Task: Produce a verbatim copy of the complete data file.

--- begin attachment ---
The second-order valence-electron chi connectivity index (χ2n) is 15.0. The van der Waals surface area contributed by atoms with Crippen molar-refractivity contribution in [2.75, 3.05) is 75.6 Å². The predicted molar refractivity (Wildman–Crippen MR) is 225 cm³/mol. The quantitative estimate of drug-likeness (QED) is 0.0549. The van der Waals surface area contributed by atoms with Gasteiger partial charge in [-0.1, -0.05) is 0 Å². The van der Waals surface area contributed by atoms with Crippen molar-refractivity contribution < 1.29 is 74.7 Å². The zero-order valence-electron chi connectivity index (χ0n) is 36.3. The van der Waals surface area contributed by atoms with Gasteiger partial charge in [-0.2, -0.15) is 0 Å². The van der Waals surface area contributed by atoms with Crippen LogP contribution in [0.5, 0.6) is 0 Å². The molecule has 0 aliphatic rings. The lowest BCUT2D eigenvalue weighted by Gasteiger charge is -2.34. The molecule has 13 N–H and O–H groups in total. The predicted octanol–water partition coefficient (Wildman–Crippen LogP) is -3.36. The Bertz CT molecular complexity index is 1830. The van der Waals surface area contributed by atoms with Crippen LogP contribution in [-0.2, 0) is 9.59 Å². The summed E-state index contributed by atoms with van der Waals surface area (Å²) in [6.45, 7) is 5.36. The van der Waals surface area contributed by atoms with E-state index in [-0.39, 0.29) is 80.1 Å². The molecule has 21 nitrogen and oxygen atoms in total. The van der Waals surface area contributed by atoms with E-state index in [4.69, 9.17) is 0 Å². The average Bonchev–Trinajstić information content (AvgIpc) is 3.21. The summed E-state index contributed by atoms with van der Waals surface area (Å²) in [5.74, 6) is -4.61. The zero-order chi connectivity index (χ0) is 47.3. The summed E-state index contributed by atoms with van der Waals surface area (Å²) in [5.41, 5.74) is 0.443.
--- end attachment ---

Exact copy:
The second-order valence-electron chi connectivity index (χ2n) is 15.0. The van der Waals surface area contributed by atoms with Crippen molar-refractivity contribution in [2.75, 3.05) is 75.6 Å². The predicted molar refractivity (Wildman–Crippen MR) is 225 cm³/mol. The quantitative estimate of drug-likeness (QED) is 0.0549. The van der Waals surface area contributed by atoms with Gasteiger partial charge in [-0.1, -0.05) is 0 Å². The van der Waals surface area contributed by atoms with Crippen molar-refractivity contribution < 1.29 is 74.7 Å². The zero-order valence-electron chi connectivity index (χ0n) is 36.3. The van der Waals surface area contributed by atoms with Gasteiger partial charge in [-0.2, -0.15) is 0 Å². The van der Waals surface area contributed by atoms with Crippen LogP contribution in [0.5, 0.6) is 0 Å². The molecule has 0 aliphatic rings. The lowest BCUT2D eigenvalue weighted by Gasteiger charge is -2.34. The molecule has 13 N–H and O–H groups in total. The predicted octanol–water partition coefficient (Wildman–Crippen LogP) is -3.36. The Bertz CT molecular complexity index is 1830. The van der Waals surface area contributed by atoms with Crippen LogP contribution in [-0.2, 0) is 9.59 Å². The summed E-state index contributed by atoms with van der Waals surface area (Å²) in [6.45, 7) is 5.36. The van der Waals surface area contributed by atoms with E-state index in [-0.39, 0.29) is 80.1 Å². The molecule has 21 nitrogen and oxygen atoms in total. The van der Waals surface area contributed by atoms with E-state index in [4.69, 9.17) is 0 Å². The average Bonchev–Trinajstić information content (AvgIpc) is 3.21. The summed E-state index contributed by atoms with van der Waals surface area (Å²) in [5.74, 6) is -4.61. The zero-order chi connectivity index (χ0) is 47.3. The summed E-state index contributed by atoms with van der Waals surface area (Å²) in [5.41, 5.74) is 0.443.